Whole Foods to cut 1,500 jobs in bid to fend off stiff competition
Burger King launches Halloween Whopper with black bun

According to outside experts, there are a few culprits for the declining demand for cereal: People are consuming less milk, eating fewer carbs and looking for lower-sugar foods to feed their kids, while favoring higher-protein alternatives like Greek yogurt or protein shakes for breakfast.

Cereal is also losing ground to easier, more convenient items such as protein bars that can be tossed into a briefcase or eaten in the car.

And competition from fast-food chains is increasing as the economy improves and more people hit the drive-through in the morning.

"Manufacturers … face a ton of competition," said Jared Koerten, research analyst at Euromonitor International. "In that environment, raising prices is one way they can try to combat the volume losses."

But raising prices can be a double-edged sword, Lash pointed out. "Higher prices could constrain volume growth, particularly if customers balk at the higher price tag," she said. "Consumers aren't willing to pay up if they don't see the added value… (They) are willing to pay up when they do see that."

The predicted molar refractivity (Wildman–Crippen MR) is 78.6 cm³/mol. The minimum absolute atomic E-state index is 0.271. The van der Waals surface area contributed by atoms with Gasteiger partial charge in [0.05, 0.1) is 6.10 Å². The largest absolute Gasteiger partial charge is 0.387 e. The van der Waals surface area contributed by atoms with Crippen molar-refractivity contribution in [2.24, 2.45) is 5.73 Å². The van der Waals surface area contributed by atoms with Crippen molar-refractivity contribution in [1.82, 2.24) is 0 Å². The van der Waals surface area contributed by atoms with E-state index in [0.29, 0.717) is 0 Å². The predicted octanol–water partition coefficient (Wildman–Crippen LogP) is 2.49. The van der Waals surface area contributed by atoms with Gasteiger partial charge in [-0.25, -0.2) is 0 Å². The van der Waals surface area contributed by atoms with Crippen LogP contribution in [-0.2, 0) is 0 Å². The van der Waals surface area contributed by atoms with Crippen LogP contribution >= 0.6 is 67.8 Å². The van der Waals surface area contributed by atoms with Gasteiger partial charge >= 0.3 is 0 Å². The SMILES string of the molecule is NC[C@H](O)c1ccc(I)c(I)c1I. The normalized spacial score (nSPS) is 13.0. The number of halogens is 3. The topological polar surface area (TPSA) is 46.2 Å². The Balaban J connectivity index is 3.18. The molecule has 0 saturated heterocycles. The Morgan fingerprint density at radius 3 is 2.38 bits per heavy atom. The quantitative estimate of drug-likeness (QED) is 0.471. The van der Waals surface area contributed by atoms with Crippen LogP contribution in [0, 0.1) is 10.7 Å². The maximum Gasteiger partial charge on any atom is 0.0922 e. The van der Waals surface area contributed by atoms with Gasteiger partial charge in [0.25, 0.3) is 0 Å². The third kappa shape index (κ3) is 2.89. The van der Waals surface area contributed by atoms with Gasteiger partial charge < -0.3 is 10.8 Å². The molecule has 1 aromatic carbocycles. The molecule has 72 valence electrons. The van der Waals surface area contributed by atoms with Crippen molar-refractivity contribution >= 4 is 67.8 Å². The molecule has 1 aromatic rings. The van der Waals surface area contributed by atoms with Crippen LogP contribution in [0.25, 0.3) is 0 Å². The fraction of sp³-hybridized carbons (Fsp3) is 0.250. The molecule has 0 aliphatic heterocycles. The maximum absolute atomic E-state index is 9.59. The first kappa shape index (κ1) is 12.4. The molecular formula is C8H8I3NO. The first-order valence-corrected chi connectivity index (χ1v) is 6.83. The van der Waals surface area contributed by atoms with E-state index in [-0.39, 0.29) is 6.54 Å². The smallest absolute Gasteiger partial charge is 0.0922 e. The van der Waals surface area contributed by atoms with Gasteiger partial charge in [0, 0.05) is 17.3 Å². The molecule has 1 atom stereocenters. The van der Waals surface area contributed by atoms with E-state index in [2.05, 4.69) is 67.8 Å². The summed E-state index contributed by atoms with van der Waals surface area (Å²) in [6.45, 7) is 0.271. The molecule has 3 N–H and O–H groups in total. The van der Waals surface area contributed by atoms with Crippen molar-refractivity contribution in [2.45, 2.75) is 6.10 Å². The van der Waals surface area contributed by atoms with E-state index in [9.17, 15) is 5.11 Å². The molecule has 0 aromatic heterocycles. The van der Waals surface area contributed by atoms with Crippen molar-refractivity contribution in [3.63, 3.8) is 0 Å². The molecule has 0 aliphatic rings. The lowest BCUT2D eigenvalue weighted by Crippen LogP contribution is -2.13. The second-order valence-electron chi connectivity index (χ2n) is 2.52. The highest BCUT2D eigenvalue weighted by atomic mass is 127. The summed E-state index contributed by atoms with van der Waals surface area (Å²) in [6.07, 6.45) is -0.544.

To make higher prices more palatable, companies have been aggressively catering to the consumers who demand high-protein, minimally-processed products by rolling out new products like granola and muesli, not to mention overhauling their traditional recipes to cater to shoppers who want gluten- and GMO-free options.

Cereal companies also are using a new sizing trick to raise prices right under our noses by selling us more large packages.

When Post Holdings told investors that profit declines had slowed in its most recent quarter, President and CEO Rob Vitale said the sale of bigger packages played a role.

"We continue to see a migration of larger package sizes which bodes well for our combined business," he said, noting that extra-large boxes and bags both saw increases.

Shoppers are conditioned by a warehouse-club mentality to think that bigger is a better value, but they likely don't realize that this isn't generally the case when it comes to cereal, said Teri Gault, founder and CEO of TheGroceryGame.com, a coupon and saving website.

"Rarely do we find that the biggest box is cheaper per ounce," she said. "Usually the medium size is less per ounce."

Smaller boxes are another way they can earn more: Spot-checks of historical cereal prices across the country in TheGroceryGame's database show that the sizes of many small- and medium-sized cereal boxes or bags have ticked down by an ounce or two over the past couple of years.